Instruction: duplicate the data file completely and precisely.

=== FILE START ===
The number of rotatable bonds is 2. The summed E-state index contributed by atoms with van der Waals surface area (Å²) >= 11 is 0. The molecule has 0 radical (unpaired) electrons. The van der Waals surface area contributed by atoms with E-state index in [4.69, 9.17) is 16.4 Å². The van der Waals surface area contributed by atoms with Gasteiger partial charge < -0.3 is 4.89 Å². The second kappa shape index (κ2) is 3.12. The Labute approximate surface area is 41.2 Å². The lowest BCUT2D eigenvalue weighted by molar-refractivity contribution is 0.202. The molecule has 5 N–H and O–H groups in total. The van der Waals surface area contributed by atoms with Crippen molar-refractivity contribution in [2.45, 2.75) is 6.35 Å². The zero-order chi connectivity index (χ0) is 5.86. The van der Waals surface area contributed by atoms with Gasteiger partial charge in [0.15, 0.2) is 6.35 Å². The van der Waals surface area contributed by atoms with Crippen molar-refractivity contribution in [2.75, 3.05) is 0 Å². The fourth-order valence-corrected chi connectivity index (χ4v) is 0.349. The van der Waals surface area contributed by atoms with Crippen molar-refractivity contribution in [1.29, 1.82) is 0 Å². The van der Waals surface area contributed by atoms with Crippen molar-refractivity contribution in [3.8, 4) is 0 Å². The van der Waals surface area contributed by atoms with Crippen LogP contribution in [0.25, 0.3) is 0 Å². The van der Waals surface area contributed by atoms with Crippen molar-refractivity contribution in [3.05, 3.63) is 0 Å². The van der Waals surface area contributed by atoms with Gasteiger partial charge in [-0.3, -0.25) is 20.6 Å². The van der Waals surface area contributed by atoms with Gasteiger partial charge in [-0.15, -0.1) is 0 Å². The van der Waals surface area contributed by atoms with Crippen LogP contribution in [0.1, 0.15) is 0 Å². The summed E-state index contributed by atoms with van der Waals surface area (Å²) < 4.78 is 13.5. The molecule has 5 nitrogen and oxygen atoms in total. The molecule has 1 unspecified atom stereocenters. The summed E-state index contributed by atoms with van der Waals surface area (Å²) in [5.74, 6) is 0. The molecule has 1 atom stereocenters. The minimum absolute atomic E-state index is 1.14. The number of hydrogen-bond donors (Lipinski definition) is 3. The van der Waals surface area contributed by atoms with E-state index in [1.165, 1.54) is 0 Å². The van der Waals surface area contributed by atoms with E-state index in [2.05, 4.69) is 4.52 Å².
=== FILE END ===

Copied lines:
The number of rotatable bonds is 2. The summed E-state index contributed by atoms with van der Waals surface area (Å²) >= 11 is 0. The molecule has 0 radical (unpaired) electrons. The van der Waals surface area contributed by atoms with E-state index in [4.69, 9.17) is 16.4 Å². The van der Waals surface area contributed by atoms with Gasteiger partial charge < -0.3 is 4.89 Å². The second kappa shape index (κ2) is 3.12. The Labute approximate surface area is 41.2 Å². The lowest BCUT2D eigenvalue weighted by molar-refractivity contribution is 0.202. The molecule has 5 N–H and O–H groups in total. The van der Waals surface area contributed by atoms with Crippen molar-refractivity contribution in [2.45, 2.75) is 6.35 Å². The zero-order chi connectivity index (χ0) is 5.86. The van der Waals surface area contributed by atoms with Gasteiger partial charge in [0.15, 0.2) is 6.35 Å². The van der Waals surface area contributed by atoms with Crippen molar-refractivity contribution in [2.75, 3.05) is 0 Å². The fourth-order valence-corrected chi connectivity index (χ4v) is 0.349. The van der Waals surface area contributed by atoms with Crippen molar-refractivity contribution in [1.29, 1.82) is 0 Å². The van der Waals surface area contributed by atoms with Crippen molar-refractivity contribution in [3.8, 4) is 0 Å². The van der Waals surface area contributed by atoms with Crippen LogP contribution in [0.25, 0.3) is 0 Å². The van der Waals surface area contributed by atoms with Crippen molar-refractivity contribution in [3.05, 3.63) is 0 Å². The van der Waals surface area contributed by atoms with Gasteiger partial charge in [-0.3, -0.25) is 20.6 Å². The van der Waals surface area contributed by atoms with Gasteiger partial charge in [-0.15, -0.1) is 0 Å². The van der Waals surface area contributed by atoms with Crippen LogP contribution in [0.1, 0.15) is 0 Å². The summed E-state index contributed by atoms with van der Waals surface area (Å²) < 4.78 is 13.5. The molecule has 5 nitrogen and oxygen atoms in total. The molecule has 1 unspecified atom stereocenters. The summed E-state index contributed by atoms with van der Waals surface area (Å²) in [5.74, 6) is 0. The molecule has 1 atom stereocenters. The minimum absolute atomic E-state index is 1.14. The number of hydrogen-bond donors (Lipinski definition) is 3. The van der Waals surface area contributed by atoms with E-state index in [1.165, 1.54) is 0 Å². The van der Waals surface area contributed by atoms with E-state index in [2.05, 4.69) is 4.52 Å².